Clinical Guidelines for Managing Patients with Chronic Dry Mouth

A professional dental team can assist in developing a comprehensive oral hygiene plan to address a patient’s dry mouth needs. A preventive program for dry mouth will often include the following components:

  1. Dental Caries Risk – An important assessment that is derived from the severity of past dental changes, measurement of saliva flow rate, and estimation of caries-producing organisms in the saliva.23
  2. Diet – A patient needs to be educated about the role of dietary sugars in the development of dental caries. Sugar intake needs to be confined to meals and no sugar should be consumed in between meals. Recommend sugar-free beverages, gums, lozenges that contain non-cariogenic sweetening agents like xylitol, recaldent, sorbitol, aspartame, and sucralose.23
  3. Oral Hygiene – Each patient needs to be given appropriate oral hygiene instructions that are individualized for the patient’s specific needs. The objective of home care instruction is to teach the patient to reduce the total bacterial count in the oral cavity on a daily basis. Instructions may include toothbrushing, interdental brushes or dental floss, oral irrigation with an antimicrobial agent like alcohol free chlorhexidine, tongue brushing, oral mouthrinsing with an appropriate antibacterial mouthrinse, and the use of disclosing agents to stain biofilms in situ.
  4. Topical Fluoride – Patients will benefit from professionally applied topical fluorides like a 2.25% fluoride varnish. The daily use of topical fluoride will assist in the prevention of root caries. Self-applied home topical fluoride is the single most important preventive measure a person can take to prevent the devastating effects of root caries. Make sure you discuss with patients the different types of home fluoride and select a product that is customized for the patient̻s individual needs. For example, if a patient has many ‘tooth-colored’ fillings, certain types of fluoride will cause staining of these fillings. Other products like an over-the-counter toothpaste or mouthrinse with fluoride will probably not contain enough fluoride to be of any benefit. Patients should be given names of prescription fluoride products, and you can assist in selecting the right one for the patient. If a patient is suffering from dry mouth, a neutral pH fluoride prescription product is usually preferable to other types of fluoride.
  5. Dental caries detection kits that permit the culture and estimation of Streptococcus mutans in a dental office are commercially available. If the amount of salivary S. mutans exceeds 1 X 106, colony forming units/ml of whole saliva, consider prescribing a 1-minute twice-daily rinse with 0.12% alcohol free chlorhexidine for two weeks.23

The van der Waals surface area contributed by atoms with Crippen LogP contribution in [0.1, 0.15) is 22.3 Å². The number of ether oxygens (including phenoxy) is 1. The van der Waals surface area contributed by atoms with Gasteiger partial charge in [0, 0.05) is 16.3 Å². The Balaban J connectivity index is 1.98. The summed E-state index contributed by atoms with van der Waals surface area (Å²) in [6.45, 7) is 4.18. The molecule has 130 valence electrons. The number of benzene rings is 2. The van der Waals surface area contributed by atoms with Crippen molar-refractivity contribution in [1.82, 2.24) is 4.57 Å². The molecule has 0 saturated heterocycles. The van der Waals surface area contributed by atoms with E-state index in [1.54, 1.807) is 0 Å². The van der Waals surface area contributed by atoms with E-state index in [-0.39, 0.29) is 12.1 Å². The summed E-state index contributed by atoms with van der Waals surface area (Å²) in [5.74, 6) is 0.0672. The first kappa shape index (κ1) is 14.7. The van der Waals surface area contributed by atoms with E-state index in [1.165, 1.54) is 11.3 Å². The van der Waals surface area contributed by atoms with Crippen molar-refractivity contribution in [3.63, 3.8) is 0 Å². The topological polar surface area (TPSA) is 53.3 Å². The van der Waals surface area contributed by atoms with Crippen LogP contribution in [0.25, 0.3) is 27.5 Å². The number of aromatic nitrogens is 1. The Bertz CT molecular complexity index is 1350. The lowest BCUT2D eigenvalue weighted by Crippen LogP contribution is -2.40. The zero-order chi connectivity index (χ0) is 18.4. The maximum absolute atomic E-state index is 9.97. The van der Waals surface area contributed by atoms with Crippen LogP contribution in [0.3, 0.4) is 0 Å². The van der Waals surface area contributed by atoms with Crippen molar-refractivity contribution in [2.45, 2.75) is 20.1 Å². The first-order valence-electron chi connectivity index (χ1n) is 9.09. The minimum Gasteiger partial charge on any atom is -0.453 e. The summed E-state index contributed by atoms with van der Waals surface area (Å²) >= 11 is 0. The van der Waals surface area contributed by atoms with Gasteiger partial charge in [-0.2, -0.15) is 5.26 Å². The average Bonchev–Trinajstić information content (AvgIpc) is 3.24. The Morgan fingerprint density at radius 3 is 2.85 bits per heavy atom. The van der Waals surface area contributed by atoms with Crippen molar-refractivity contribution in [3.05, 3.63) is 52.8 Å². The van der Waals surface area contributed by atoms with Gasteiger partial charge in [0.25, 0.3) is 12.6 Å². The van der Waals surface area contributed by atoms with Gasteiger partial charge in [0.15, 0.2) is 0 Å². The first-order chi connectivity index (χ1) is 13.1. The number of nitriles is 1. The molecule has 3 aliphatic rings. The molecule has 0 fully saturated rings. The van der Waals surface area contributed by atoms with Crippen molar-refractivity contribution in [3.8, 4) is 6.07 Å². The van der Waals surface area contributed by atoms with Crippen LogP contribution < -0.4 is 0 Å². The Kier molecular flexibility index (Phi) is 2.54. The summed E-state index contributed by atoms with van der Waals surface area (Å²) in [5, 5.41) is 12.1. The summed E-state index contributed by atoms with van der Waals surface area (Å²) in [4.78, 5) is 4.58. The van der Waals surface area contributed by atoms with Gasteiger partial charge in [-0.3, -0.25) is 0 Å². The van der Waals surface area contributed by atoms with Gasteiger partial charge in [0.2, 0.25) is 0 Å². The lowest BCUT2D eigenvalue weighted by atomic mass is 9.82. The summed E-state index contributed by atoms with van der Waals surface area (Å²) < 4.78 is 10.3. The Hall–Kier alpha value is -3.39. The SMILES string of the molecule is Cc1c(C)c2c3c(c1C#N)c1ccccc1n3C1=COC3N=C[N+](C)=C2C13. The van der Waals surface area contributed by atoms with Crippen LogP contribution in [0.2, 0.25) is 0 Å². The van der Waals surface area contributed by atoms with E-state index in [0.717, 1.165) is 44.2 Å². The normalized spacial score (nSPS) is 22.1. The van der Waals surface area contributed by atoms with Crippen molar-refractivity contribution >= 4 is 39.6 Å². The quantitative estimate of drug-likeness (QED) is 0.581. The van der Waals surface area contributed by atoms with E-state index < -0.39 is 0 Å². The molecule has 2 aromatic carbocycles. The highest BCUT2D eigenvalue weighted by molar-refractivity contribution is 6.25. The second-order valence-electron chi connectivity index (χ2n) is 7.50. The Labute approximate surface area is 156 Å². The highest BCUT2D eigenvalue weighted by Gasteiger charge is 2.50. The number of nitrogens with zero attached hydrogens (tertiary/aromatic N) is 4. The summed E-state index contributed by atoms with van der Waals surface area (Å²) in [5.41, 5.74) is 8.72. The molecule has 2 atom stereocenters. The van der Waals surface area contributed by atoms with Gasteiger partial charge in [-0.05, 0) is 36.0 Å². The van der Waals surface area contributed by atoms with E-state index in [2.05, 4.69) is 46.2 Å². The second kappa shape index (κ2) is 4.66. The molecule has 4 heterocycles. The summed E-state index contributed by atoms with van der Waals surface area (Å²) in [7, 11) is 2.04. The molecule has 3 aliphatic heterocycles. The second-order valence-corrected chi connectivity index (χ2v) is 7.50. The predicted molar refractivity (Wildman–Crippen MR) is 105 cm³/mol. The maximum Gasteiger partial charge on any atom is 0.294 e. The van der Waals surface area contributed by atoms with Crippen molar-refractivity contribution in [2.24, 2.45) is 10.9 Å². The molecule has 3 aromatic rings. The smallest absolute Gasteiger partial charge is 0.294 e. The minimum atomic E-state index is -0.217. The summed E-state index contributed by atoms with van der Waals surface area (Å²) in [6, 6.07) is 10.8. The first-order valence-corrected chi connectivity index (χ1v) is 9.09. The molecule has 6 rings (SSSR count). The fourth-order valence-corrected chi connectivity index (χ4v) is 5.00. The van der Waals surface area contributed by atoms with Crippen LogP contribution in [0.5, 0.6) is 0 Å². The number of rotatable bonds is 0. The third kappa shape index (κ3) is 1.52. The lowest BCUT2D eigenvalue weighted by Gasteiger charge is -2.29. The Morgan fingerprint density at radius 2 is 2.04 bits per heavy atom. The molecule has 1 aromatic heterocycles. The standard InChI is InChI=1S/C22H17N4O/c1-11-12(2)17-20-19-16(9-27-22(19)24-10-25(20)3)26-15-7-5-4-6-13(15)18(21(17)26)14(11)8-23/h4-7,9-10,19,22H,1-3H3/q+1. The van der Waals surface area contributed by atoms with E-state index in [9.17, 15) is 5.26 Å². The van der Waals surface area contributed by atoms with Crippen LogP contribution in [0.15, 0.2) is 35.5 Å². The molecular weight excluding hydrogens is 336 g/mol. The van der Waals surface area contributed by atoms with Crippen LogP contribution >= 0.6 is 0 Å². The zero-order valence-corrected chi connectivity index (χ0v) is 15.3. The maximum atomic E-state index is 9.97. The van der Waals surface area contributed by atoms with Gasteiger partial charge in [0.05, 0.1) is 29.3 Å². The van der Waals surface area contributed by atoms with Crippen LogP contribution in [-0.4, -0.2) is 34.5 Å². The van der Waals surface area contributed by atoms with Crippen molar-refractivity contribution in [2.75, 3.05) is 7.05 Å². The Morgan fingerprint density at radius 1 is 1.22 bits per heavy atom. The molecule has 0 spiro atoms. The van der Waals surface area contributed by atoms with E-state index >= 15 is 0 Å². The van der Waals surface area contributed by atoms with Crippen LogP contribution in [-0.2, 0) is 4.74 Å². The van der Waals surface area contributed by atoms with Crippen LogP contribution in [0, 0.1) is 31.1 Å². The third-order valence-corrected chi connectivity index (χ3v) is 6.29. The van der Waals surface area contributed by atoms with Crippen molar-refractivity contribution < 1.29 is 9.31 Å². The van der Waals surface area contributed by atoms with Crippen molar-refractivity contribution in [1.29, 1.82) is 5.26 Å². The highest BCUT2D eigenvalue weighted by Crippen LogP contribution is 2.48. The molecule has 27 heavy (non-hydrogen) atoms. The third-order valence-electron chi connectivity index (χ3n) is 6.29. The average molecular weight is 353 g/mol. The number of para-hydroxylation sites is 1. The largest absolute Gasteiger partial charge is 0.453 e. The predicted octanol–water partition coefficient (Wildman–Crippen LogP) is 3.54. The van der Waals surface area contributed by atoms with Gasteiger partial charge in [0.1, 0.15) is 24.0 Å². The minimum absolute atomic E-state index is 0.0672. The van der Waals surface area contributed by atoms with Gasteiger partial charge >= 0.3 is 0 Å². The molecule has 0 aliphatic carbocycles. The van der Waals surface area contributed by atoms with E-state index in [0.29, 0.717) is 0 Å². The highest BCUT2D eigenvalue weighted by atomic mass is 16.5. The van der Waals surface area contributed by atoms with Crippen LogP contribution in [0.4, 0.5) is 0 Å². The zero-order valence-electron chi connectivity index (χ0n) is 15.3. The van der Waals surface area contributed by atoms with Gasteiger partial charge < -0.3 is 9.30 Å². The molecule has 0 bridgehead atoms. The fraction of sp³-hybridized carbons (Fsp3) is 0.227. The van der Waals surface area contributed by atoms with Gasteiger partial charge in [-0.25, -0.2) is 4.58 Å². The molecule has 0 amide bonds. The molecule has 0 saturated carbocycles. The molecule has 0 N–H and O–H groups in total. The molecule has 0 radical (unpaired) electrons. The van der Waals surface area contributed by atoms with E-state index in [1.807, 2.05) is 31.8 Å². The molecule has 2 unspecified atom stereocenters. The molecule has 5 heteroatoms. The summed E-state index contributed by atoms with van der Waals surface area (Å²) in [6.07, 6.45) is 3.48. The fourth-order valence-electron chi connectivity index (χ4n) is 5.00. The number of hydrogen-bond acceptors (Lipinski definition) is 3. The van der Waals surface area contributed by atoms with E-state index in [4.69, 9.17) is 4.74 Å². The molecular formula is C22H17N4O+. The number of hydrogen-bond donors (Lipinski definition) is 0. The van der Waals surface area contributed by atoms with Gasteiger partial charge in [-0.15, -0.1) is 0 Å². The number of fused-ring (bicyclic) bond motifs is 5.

6. Remineralization strategies may also include calcium phosphate-based remineralization technology like casein phosphopeptides-amorphous calcium phosphate, also known as CPP-ACP. Research shows that CPP-ACP binds well to plaque biofilm and provides a large calcium phosphate reservoir within plaque biofilm that will likely restrict mineral loss during a cariogenic episode, and provide a source of calcium for subsequent remineralization.24
  7. Stimulating Salivary Secretion – Medical and dental teams can help patients determine what is causing dry mouth. If a patient’s dry mouth is caused by medication, the patient’s physician can sometimes change it or lower the dose. If the patient’s salivary glands have ceased working but can still produce saliva, the attending physician or dentist can prescribe medication that stimulates saliva secretion from salivary glands. Salagen (pilocarpine hydrochloride, a cholinergic agonist) is one such prescription medication that increases saliva production. Another medication that is used for Sjögren’s syndrome is Exovac (another cholinergic agonist), which causes glands in the mouth to produce saliva. Both of these medications have side effects so it is important to get detailed product information from the physician/dentist and pharmacist. The effects of these products last for a few hours and are taken three to four times a day. In addition to prescription medicines for dry mouth, artificial saliva is available for those individuals who produce very little saliva. Certain brands of artificial saliva come in a spray form. Artificial saliva works only for a limited period (about two hours) and eventually swallowed.